Inspired by Jack2, the new coaching staff in Seattle added its best defender to the tailback rotation this spring and struck gold. Like Jack, Thompson is the centerpiece of his defense, having racked up 152 total tackles as a freshman and sophomore while playing a hybrid outside linebacker/nickel role; unlike Jack, Thompson has also seen regular snaps on offense in the preseason, and hasn’t downplayed the likelihood of a two-way role.
Who, not coincidently, scored four touchdowns against the Huskies last year in a short-yardage role.
In high school, Thompson was a local legend with the ball in his hands, rushing for 3,000 yards and 40 touchdowns over his last two seasons, and was subsequently feted as one of the top incoming recruits in the 2012 class regardless of position. As a junior, he’s on schedule to fulfill the hype.
It’s going to be a long time before another college lineman matches Jadeveon Clowney’s outrageous combination of size, ferocity, and hype, but Gregory might come as close as anyone this season. As a pure edge rusher, Gregory was as disruptive in 2013 as any lineman in America: One year removed from breaking his leg in junior college, he led the Big Ten in sacks (9.5) and was credited with 15 quarterback hurries in his first year on campus. He also flashed enough versatility to line up at multiple positions. And unlike Clowney, he can also be an asset in pass coverage.
Another season like that, against a steady diet of double-teams, and Gregory will have a legitimate chance to follow Clowney as the no. 1 overall pick in next year’s draft.
Diggs missed the last six games of 2013 with a broken leg, so here’s a brief refresher from his freshman season in 2012:
Here are the numbers, if you’re the studious type, and an obligatory reminder of the messianic expectations that preceded Diggs’ arrival two years ago. Whatever. That move at the 0:16 mark is pretty obviously all you need to know.
No individual player outside of the “Power Five” conferences projects as the next Colin Kaepernick, or even the next Dri Archer. And let’s be real: After dropping five games in 2013 and losing its program-defining head coach, Boise State is not quite the giant-killing draw it was a couple years ago. If you get a chance to catch the Broncos, though — and you will, because they’re scheduled to play three nationally televised games on Thursday and Friday nights, including the opener against Ole Miss — you won’t regret being able to say you were into Jay Ajayi before Jay Ajayi was cool.3 With 1,425 rushing yards and 18 touchdowns to his credit as a redshirt sophomore, Ajayi is by far the most productive returning back in the Mountain West, and ranks fourth among returning FBS backs in both total rushing yards and yards per game. He’s not necessarily a punishing runner, but he rushes with abandon and generates substantial yards after contact due to his exceptional balance. Barring injury, or the unexpected collapse of the offensive line, Ajayi is on track to deliver the most prolific rushing season in school history.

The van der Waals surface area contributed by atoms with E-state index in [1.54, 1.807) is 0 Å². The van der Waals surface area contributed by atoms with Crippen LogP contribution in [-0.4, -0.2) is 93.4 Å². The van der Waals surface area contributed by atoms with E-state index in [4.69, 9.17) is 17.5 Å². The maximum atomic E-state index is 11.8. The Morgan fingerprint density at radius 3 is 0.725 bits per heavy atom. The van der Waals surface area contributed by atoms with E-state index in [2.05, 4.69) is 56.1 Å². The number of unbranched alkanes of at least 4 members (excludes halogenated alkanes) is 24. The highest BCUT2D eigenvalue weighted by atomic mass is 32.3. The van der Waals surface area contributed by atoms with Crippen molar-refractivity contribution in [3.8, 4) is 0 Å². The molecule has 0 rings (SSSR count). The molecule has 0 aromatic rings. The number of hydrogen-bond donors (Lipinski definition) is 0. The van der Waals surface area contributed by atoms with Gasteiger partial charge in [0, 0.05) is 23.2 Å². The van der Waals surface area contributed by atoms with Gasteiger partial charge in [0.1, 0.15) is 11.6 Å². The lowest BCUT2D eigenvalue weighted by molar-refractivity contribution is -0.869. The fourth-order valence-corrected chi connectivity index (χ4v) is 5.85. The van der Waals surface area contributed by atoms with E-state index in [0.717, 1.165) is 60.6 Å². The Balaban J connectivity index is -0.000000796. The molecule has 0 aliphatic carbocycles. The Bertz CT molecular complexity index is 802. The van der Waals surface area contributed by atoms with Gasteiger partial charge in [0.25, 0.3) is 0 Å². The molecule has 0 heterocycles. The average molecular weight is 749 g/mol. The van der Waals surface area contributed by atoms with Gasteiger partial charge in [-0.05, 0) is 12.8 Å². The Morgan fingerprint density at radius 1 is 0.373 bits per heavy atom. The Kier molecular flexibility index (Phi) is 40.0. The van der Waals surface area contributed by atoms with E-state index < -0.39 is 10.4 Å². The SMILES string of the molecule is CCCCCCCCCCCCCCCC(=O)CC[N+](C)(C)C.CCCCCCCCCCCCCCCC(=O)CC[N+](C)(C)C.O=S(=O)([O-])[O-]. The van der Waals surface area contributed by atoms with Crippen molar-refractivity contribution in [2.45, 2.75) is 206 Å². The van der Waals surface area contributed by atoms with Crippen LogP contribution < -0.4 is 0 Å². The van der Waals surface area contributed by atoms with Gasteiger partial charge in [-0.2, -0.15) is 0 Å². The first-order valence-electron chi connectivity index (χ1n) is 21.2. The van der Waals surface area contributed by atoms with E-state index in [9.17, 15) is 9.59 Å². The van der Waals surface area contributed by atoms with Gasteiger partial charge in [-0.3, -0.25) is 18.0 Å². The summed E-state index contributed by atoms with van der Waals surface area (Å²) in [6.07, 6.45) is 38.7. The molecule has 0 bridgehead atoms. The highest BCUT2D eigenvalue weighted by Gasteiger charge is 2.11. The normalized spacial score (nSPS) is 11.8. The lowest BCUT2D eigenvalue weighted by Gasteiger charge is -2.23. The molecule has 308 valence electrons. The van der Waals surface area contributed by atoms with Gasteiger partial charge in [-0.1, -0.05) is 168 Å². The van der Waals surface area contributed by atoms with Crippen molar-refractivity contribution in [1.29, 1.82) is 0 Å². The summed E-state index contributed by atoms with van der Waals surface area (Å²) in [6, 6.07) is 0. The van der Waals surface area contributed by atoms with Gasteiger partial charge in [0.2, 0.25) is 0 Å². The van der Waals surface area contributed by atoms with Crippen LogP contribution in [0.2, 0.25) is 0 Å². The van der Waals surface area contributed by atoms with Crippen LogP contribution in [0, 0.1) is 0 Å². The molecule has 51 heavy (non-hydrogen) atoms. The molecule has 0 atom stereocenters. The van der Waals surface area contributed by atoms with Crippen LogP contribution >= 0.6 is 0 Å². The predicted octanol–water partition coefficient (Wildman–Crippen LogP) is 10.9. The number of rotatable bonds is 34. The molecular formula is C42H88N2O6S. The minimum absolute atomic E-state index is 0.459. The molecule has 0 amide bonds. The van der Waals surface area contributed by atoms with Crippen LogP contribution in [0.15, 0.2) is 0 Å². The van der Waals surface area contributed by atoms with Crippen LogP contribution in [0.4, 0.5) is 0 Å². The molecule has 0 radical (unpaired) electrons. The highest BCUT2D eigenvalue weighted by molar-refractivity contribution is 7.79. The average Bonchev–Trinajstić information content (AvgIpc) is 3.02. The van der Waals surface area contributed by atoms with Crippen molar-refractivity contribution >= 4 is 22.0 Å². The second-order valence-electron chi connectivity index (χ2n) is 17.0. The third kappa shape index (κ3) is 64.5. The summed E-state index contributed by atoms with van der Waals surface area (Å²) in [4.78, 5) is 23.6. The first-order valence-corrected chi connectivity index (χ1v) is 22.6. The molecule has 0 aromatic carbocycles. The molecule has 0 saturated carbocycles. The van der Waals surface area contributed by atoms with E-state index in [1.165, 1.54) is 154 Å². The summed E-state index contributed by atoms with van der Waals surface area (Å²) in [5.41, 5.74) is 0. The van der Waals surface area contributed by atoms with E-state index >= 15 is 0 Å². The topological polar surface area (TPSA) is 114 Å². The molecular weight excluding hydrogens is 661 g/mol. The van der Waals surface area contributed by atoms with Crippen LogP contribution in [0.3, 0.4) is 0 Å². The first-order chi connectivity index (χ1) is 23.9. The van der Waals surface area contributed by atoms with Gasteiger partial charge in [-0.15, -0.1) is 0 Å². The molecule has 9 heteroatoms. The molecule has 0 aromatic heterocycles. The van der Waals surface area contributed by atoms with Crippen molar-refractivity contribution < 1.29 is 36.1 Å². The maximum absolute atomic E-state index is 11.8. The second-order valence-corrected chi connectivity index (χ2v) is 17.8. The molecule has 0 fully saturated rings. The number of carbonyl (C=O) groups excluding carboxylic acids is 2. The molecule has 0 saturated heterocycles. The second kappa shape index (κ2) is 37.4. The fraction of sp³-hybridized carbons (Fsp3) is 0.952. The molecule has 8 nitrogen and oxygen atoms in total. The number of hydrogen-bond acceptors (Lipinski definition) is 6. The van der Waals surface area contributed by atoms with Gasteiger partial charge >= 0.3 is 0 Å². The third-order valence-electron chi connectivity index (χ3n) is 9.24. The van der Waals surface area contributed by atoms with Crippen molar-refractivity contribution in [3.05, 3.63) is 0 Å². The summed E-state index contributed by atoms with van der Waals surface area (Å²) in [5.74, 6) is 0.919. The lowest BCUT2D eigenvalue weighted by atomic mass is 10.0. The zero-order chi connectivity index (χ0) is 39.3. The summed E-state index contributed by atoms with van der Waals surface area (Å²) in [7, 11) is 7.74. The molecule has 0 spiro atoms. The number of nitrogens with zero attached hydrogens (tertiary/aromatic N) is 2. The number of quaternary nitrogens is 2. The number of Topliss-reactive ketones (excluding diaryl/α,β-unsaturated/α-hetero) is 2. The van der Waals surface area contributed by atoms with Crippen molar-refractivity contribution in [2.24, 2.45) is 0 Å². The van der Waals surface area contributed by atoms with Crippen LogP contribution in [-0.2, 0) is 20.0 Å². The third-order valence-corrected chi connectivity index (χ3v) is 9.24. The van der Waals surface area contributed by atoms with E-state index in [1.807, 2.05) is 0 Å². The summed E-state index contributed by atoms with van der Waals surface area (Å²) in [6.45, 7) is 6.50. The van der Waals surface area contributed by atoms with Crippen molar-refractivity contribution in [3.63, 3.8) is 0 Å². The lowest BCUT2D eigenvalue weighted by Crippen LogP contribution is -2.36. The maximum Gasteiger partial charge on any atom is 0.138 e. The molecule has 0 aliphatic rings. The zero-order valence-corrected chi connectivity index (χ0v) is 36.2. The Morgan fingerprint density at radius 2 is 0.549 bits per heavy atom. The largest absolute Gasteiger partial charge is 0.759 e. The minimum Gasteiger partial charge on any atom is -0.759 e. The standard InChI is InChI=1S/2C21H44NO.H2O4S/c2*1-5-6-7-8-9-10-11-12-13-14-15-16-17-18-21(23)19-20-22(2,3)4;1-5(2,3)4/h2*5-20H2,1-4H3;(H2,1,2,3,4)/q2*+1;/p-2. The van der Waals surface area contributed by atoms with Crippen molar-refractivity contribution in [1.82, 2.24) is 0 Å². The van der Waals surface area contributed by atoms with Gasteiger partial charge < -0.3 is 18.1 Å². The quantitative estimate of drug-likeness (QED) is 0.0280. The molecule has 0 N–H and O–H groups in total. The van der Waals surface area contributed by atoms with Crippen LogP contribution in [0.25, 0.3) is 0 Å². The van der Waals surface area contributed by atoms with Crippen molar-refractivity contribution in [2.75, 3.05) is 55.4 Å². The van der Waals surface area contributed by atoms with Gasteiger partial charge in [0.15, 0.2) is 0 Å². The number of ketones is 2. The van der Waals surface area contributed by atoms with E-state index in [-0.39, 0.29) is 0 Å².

Of course, true mid-major hipsters were vibing on Ajayi even before the pickle juice incident, but we can’t all live on the vanguard.
Feel free to ignore the unfair, over-the-top comparisons to Adrian Peterson, a target even the most celebrated recruit in the nation cannot be expected to hit. Still, you don’t have to go that far back for proof that a five-star freshman can make an immediate mark in the SEC, much less back to Bo Jackson or Herschel Walker: In the past four years alone, five different SEC backs (Marcus Lattimore (2010), Michael Dyer (2010), Todd Gurley (2012), Yeldon (2012), and Alex Collins (2013), all of whom were regarded as blue-chip prospects) have justified the hype with 1,000-yard debuts straight out of high school.
Like all of the above, Fournette arrives with the requisite size (6-foot-1, 230 pounds), speed, and man-among-boys physicality, as recorded on melodramatically scored highlight films filled with reluctant teenage tacklers opting for survival over dignity. For now, SEC defenses seem less of an obstacle to Fournette’s ascension than LSU’s loaded depth chart. But even the Tigers’ veteran backs are already talking like it’s an honor just to have their names listed next to his.
You may have noticed we’ve made it to the end of the list without a single quarterback, in part because the obvious suspects (Jameis Winston, Marcus Mariota, Braxton Miller, et al.) have all had more than enough written about them already, and in part because, considerable talents notwithstanding, none of those players possess Jonathan Football’s gift for theatrical spontaneity. They tend to stick to the script. If there’s any player in America who best fits the Manziel mold, any barely-six-foot scrambler likely to ascend into the ranks of elite quarterbacks from a standing stop, it’s the guy who is literally replacing Manziel: sophomore Kenny Hill.
As a true freshman in 2013, Hill attempted 22 passes, all in garbage time. Now, after beating out true freshman Kyle Allen for the starting job, he inherits an up-tempo, QB-friendly system that not only produced the progenitor of this list, but also the most prolific passer in NCAA history, Case Keenum, who thrived under A&M coach Kevin Sumlin when Sumlin held the top job at Houston. (As an assistant, Sumlin has also worked to various degrees with Drew Bledsoe at Washington State, Drew Brees at Purdue, and Sam Bradford at Oklahoma.) Given the dearth of proven passers in the SEC, Hill is as good a bet in August as anyone to earn all-conference honors come December — and to thrill us all along the way.